The Center for Access to Justice and Technology and the Director, Professor Ron Staudt, have been honored for their innovative works that makes the legal system more accessible to low-income individuals.

  • Future Ed: New Business Models for U.S. and Global Legal Education: The "Apps for Justice: Learning Law by Creating Software" ("A4J") project proposing new clinical courses in which students create software applications, was created during the year-long "Future Ed" contest co-sponsored by New York Law School and Harvard Law School. Contestants were challenged to develop "operational alternatives to the traditional law school business model and to identify concrete steps for the implementation of new designs." As the contest's top vote receiver, Professor Staudt and his team received $10,520,000 in "fictional funding" for their idea.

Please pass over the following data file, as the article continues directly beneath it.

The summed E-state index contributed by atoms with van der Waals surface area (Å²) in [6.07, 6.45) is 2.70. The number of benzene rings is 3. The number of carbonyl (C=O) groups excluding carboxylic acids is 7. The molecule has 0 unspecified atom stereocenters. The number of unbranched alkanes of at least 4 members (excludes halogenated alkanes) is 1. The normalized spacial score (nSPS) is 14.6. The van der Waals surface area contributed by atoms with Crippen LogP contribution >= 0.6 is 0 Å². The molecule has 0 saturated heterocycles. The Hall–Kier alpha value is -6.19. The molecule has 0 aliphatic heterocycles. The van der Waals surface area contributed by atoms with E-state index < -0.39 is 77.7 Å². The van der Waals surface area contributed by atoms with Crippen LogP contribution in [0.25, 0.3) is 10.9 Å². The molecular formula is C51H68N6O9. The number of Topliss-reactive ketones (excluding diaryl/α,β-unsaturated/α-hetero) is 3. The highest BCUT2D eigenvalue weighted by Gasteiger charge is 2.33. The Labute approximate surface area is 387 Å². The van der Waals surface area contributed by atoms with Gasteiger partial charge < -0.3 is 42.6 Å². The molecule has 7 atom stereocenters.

• 2008 Louis M. Brown Award for Legal Access: The Louis M. Brown Award for Legal Access honors programs and projects dedicated to matching the unmet legal needs of the middle class and those of moderate incomes with lawyers who provide affordable legal information, services, and representation.
  • 2006 Howard Heflin Award: This award is given in recognition of an innovative State Justice Institute supported project that has a likelihood of significantly improving the quality of justice in state courts across the nation.